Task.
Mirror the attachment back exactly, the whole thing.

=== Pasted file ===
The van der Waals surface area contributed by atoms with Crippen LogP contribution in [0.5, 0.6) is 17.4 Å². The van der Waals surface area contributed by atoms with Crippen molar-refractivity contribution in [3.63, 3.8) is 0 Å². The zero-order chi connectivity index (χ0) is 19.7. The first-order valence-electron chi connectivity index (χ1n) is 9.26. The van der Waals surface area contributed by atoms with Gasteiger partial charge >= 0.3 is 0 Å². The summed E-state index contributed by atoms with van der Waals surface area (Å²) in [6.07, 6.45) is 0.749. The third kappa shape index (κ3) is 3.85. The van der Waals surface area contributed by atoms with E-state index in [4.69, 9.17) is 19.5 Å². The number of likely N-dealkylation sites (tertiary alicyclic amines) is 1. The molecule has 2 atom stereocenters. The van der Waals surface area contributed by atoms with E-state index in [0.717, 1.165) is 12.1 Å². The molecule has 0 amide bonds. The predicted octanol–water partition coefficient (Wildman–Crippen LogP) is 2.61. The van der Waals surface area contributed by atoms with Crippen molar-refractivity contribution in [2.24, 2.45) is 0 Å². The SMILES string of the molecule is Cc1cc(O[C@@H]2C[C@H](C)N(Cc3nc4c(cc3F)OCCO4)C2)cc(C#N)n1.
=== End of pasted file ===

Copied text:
The van der Waals surface area contributed by atoms with Crippen LogP contribution in [0.5, 0.6) is 17.4 Å². The van der Waals surface area contributed by atoms with Crippen molar-refractivity contribution in [3.63, 3.8) is 0 Å². The zero-order chi connectivity index (χ0) is 19.7. The first-order valence-electron chi connectivity index (χ1n) is 9.26. The van der Waals surface area contributed by atoms with Gasteiger partial charge >= 0.3 is 0 Å². The summed E-state index contributed by atoms with van der Waals surface area (Å²) in [6.07, 6.45) is 0.749. The third kappa shape index (κ3) is 3.85. The van der Waals surface area contributed by atoms with E-state index in [4.69, 9.17) is 19.5 Å². The number of likely N-dealkylation sites (tertiary alicyclic amines) is 1. The molecule has 2 atom stereocenters. The van der Waals surface area contributed by atoms with E-state index in [0.717, 1.165) is 12.1 Å². The molecule has 0 amide bonds. The predicted octanol–water partition coefficient (Wildman–Crippen LogP) is 2.61. The van der Waals surface area contributed by atoms with Crippen molar-refractivity contribution in [2.24, 2.45) is 0 Å². The SMILES string of the molecule is Cc1cc(O[C@@H]2C[C@H](C)N(Cc3nc4c(cc3F)OCCO4)C2)cc(C#N)n1.